One of the 29 puppets telling the tale of the Tiger Story. This shadow puppet represents the 'tomb of the old woman', as indicated in an inscription in English along the bottom, with red Chinese characters inscribed down the left hand side. There are two columns of inscriptions in Chinese characters. The column on the right reads 故母趙老㜑㜑 (‘㜑’ is the archaic Chinese character of ’婆’) 之墓 ‘gu mu chao lao po po zhi mu’, which refers to the ‘tomb of the old woman Mrs. Chao’. The inscription 虎孝子王扁嘴立’ hu xiao zi wang bian zui li’in the left column means ‘the tomb was set up by her filial/ dutiful tiger son’.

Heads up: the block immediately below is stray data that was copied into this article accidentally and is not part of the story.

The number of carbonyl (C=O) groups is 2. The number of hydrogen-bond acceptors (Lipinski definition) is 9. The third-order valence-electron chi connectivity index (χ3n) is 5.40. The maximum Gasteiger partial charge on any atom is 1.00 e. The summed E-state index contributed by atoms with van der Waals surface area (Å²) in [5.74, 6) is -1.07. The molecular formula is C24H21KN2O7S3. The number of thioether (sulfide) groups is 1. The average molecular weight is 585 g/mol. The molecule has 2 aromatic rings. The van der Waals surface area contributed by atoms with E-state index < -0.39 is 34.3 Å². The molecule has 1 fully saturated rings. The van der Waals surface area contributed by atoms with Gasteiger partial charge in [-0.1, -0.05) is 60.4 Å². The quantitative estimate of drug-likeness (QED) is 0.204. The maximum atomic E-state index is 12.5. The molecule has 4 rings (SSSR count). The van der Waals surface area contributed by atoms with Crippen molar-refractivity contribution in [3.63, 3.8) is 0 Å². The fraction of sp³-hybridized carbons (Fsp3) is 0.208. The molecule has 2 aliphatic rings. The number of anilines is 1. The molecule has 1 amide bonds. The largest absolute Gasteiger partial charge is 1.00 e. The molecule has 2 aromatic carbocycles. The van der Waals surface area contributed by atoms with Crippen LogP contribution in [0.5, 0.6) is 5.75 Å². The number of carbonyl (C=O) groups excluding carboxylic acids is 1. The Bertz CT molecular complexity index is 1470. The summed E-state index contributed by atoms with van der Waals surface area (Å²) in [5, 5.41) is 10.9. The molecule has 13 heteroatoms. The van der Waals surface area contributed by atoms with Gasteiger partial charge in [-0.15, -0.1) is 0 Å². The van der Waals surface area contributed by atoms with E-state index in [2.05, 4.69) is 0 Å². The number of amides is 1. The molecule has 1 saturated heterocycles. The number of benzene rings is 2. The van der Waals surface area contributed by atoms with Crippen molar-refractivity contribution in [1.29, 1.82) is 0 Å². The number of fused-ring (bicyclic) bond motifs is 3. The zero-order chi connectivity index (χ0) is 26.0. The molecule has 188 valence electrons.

The set of 29 shadow puppets with the accompanying script tell The Tiger Story. The collection was brought back to the UK by missionaries and bought by the Museum from the Church Missionary Society in 1955. The puppets include people, animals, furniture and spirits. The story tells of a tiger who ate the only son of an old woman, thereby depriving her of her only means of support. The old woman persuaded the local magistrate to issue an arrest warrant for the tiger. The task of catching the tiger was given to a man called Li Len, who accepted the responsibility whilst drunk. Despite searching the hills with hunters for a month, Li Len could not find the tiger. On his return, the magistrate beat him up and Li Len sought respite in the local temple. The tiger appeared there and taking pity on Li Len allowed himself to be captured. Before the magistrate, the tiger agreed to become a son to the old woman in return for his freedom. He visited the old woman daily, bringing her items of value which enabled her to live better than she had when her real son was alive. When she died, the tiger visited her grave and howled.